Oh, I love those! The LiS/BS Galactica cross-over was one of my favorites for a long time. But I'm afraid I have to throw some cold water over your ideas of crossing over Trek. Nothing personal, just business (and my business is nitpicking, or making observations you can't refuse...).
> OVERVIEW OF THE JUPITER-CLASS SURVEY AND PRECOLONIZATION MISSIONS
> Of the, two events mentioned in the introduction, the launch of the
> Jupiter-class ships is probably the more significant. Equipped with an
> early version of the Cochrane Warp drive, the Jupiter-class ships were
> able to travel at slightly better than warp 1, permitting interstellar
> travel for the first time, though at such speeds such voyages were
> still multi-year in nature. Hence, sleeper technology was used,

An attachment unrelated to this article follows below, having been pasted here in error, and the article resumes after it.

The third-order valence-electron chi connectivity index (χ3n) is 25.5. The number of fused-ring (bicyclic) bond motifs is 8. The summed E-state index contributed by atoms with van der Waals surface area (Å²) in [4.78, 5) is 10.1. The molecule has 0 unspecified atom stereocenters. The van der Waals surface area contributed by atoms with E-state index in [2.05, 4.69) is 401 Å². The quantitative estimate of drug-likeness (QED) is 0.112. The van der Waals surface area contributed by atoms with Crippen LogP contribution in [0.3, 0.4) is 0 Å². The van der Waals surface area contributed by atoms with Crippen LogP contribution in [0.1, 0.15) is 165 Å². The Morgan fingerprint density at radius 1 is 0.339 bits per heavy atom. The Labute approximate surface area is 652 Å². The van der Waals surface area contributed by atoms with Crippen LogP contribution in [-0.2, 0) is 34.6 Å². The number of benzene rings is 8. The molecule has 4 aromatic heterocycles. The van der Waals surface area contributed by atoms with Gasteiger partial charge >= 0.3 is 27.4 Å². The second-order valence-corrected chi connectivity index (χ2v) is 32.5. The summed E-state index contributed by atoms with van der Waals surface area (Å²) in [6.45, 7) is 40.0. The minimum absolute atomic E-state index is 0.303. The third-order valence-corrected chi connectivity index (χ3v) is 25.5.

> similar to that used in earlier interplanetary ships (such as the
> infamous S.S. Botany Bay), both for provision of long-term suspended
> animation during the voyage, and to prevent the neural trauma during
> transition in and out of warp which was prevalent in those days of weak
> field compensators.
But, but... Marla McGivers in "Space Seed" claimed that sleeper technology was not used after the early 21st century. Perhaps she was referring to DY type ships only (since one of those inspired that discussion), but why would the Jupiters have equipment inferior to the DYs? Or perhaps she meant that cryosleep was abandoned in interplanetary travel, but still used in interstellar flights? I dunno... doesn't sound "canonically satisfying" to me.
> Part of the confusion surrounding the brief era of the Jupiter-class